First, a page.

Changes in lake stratification (top: a,b) and temperature gradient (bottom: c,d) were visible between a modelled case where mixing was strong (left) and a modelled case where mixing was weaker (right). (Source: Ye et al. 2018)

The Trouble with Measuring Lake Superior Heat Content

As the authors state, the Laurentian Great Lakes are of great interest to researchers because they are potential indicators for climate change. Most studies using Lake Superior as a climate change indicator try to determine how much the lake temperature is increasing by inferring total heat content from lake surface temperatures, collected from the lakes extensive array of offshore buoys; however, it turns out that lake surface temperatures may not be accurately portraying the lake’s total heat content. Through the use of 3D hydrodynamic modelling of Lake Superior, Ye and others (2018) found that changes in lake surface temperature may not reflect the overall heat content of the lake because vertical mixing can have a major effect on how much the lake surface temperature changes relative to total heat content.


To read the full research article click here: Impact of Water Mixing and Ice Formation on the Warming of Lake Superior: A Model-guided Mechanism Study by Xinyu Ye, Eric J. Anderson, Philip Y. Chu, Chenfu Huang and Pengfei Xue (2018)


In the modelled case where mixing was weaker (right) lake ice coverage increased much more rapidly during the freezing period. (Source: Ye et al. 2018)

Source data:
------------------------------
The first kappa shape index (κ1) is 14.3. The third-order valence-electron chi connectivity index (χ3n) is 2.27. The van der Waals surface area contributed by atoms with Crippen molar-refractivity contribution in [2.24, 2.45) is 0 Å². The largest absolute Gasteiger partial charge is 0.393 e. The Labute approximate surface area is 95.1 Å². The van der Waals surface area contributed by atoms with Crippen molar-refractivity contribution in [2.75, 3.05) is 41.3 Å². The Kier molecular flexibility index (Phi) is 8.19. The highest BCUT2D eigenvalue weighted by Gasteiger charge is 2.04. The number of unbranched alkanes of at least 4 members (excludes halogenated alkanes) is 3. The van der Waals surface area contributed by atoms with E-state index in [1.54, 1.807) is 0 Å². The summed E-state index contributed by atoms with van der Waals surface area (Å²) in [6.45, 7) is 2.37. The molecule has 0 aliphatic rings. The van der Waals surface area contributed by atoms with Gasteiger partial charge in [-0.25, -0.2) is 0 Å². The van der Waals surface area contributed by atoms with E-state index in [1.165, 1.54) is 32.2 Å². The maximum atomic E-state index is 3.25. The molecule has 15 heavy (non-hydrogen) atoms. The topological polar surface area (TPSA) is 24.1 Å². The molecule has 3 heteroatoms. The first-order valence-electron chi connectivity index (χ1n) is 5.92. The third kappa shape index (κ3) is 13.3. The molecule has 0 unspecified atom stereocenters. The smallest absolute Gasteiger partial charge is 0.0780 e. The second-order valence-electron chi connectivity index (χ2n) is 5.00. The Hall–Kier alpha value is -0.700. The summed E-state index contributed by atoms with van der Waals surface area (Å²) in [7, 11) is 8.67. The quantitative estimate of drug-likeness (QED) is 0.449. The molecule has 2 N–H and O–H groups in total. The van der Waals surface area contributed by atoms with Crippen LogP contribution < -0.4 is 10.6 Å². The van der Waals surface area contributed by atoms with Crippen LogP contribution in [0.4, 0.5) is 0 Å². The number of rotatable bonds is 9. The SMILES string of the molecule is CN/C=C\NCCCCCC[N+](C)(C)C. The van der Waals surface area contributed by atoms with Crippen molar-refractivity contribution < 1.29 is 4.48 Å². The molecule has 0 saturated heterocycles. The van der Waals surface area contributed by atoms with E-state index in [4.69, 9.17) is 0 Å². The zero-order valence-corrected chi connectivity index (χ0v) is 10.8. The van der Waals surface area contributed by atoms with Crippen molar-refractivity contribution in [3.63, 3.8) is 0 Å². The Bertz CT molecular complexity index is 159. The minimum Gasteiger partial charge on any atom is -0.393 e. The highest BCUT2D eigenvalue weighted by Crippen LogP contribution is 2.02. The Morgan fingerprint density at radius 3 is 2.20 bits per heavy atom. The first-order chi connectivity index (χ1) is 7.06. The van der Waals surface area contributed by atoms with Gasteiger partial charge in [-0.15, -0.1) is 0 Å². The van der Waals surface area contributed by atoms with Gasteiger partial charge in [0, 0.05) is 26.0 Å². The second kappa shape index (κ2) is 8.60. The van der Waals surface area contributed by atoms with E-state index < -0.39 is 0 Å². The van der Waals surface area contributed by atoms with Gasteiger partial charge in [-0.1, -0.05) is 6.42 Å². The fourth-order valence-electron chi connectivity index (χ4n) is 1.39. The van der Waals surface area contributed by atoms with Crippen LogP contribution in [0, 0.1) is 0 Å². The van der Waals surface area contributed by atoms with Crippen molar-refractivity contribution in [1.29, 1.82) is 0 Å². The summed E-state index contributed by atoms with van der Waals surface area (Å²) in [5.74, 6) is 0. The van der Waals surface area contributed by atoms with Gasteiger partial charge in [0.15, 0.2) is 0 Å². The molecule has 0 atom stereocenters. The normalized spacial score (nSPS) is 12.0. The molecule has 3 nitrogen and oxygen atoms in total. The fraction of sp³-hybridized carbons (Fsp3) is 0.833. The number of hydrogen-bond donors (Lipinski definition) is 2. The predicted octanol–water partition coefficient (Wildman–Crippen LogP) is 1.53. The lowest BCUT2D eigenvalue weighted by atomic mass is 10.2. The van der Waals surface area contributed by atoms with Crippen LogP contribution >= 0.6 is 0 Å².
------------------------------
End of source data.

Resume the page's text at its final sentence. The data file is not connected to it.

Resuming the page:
Mixing-up Surface Temperature and Total Heat Content

Ye and others (2018) focused on how vertical mixing influences lake stratification and consequently how efficiently energy is transferred between warmer and colder layers in the water column. The study ran two cases to examine vertical mixing, one where mixing was strong and another where it was weaker. When mixing was weaker, heat transfer was not as efficient during the lake stratification period in Fall, and resulted in a lower lake surface temperature than the strong mixing case where more total heat was lost. Interestingly, the model showed that ice formation was quicker and more extensive in the weak mixing case, where the lake was overall warmer, because of this lower lake surface temperature. Ye and others (2018) also looked at Ice Albedo (the effect of reduced absorption of the suns radiation due to the reflectivity of ice and snow) and determined that due to the ice’s seasonal nature, albedo was a minor contributor to lake heat and ice formation with only a minor impact in the ice melting period when the albedo affect is stronger.


In modelled cases focusing on Ice Albedo as a parameter for Lake Superior ice coverage, very little impact was made on ice formation and only minor impact was visible during ice melting. When Ice Albedo was set higher, melting took longer (left) (Source: Ye et al. 2018).

This study suggests that lake heat content measured from greater depths would result in a better indication of lake warming caused by climate change. The authors also show that 3D modelling can be a valuable tool to understand how different parameters contribute to the changes observed in a dynamic environment like Lake Superior.